# Average Acceleration and Instantaneous Acceleration by Robert Resnick

When a particle's velocity changes from ${\stackrel{\to }{v}}_{1}$  to  ${\stackrel{\to }{v}}_{2}$ in a time interval Δt, its average acceleration ${\stackrel{\to }{a}}_{\mathrm{avg}}$ during Δt is

$\text{average acceleration}=\frac{\text{change in velocity}}{\text{time interval}}$, or

${\stackrel{\to }{a}}_{\mathrm{avg}}=\frac{{\stackrel{\to }{v}}_{2}-{\stackrel{\to }{v}}_{1}}{\Delta t}=\frac{\Delta \stackrel{\to }{v}}{\Delta t}$ (4-15)

If we shrink Δt to zero about some instant, then in the limit ${\stackrel{\to }{a}}_{\mathrm{avg}}$ approaches the instantaneous acceleration (or acceleration) $\stackrel{\to }{a}$ at that instant; that is,

$\stackrel{\to }{a}=\frac{d\stackrel{\to }{v}}{dt}$ (4-16)

If the velocity changes in either magnitude or direction (or both), the particle must have an acceleration.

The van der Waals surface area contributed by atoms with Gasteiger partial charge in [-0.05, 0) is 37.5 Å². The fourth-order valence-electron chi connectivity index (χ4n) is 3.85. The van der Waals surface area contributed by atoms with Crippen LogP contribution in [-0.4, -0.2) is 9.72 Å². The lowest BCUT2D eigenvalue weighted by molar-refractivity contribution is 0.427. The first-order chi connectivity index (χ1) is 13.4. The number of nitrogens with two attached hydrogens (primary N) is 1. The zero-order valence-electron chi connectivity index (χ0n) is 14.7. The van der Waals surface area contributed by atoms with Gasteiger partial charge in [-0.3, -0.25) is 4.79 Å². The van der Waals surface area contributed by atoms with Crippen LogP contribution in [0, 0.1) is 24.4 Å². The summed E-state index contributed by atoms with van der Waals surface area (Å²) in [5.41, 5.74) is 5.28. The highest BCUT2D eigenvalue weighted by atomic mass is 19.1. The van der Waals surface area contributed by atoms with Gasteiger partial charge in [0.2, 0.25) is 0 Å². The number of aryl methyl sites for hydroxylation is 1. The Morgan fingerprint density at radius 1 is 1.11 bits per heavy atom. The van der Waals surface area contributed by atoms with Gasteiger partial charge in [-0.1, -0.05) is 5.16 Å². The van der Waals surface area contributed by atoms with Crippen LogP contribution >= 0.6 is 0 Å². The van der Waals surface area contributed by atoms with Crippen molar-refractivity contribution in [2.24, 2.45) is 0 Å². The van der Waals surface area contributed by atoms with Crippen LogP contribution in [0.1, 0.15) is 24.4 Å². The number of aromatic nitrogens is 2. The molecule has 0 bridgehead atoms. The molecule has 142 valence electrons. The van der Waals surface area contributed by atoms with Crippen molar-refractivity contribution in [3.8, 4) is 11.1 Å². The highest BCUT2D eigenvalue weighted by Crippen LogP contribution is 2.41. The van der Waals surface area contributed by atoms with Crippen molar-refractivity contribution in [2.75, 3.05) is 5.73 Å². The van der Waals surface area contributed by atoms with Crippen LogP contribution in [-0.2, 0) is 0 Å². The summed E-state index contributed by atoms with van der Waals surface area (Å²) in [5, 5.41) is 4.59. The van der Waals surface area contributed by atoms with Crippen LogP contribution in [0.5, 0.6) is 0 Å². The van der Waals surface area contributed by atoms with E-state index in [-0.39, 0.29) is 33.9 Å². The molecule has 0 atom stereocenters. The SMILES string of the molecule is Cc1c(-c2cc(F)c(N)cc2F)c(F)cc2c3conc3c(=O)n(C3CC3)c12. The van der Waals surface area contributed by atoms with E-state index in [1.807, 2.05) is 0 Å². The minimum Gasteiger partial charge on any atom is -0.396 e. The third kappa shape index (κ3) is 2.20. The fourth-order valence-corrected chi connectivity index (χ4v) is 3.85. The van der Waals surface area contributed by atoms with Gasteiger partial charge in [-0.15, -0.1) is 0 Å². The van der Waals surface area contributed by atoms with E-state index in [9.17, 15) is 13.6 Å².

We can write Eq. 4-16 in unit-vector form

$\stackrel{\to }{a}=\frac{d}{dt}\left({v}_{x}\stackrel{^}{i}+{v}_{y}\stackrel{^}{j}+{v}_{z}\stackrel{^}{k}\right)=\frac{dx}{dt}\stackrel{^}{i}+\frac{dy}{dt}\stackrel{^}{j}+\frac{dz}{dt}\stackrel{^}{k}$

We can rewrite this as

$\stackrel{\to }{a}={a}_{x}\stackrel{^}{i}+{a}_{y}\stackrel{^}{j}+{a}_{z}\stackrel{^}{k}$ (4-17)

where the scalar components of $\stackrel{\to }{a}$ are

(4-18)

To find the scalar components of $\stackrel{\to }{a}$, we differentiate the scalar components of $\stackrel{\to }{v}$.

Figure 4-6 The acceleration $\stackrel{\to }{a}$ of a particle and the scalar components of $\stackrel{\to }{a}$.

Figure 4-6 shows an acceleration vector $\stackrel{\to }{a}$ and its scalar components for a particle moving in two dimensions. Caution: When an acceleration vector is drawn, as in Fig. 4-6, it does not extend from one position to another. Rather, it shows the direction of acceleration for a particle located at its tail, and its length (representing the acceleration magnitude) can be drawn to any scale.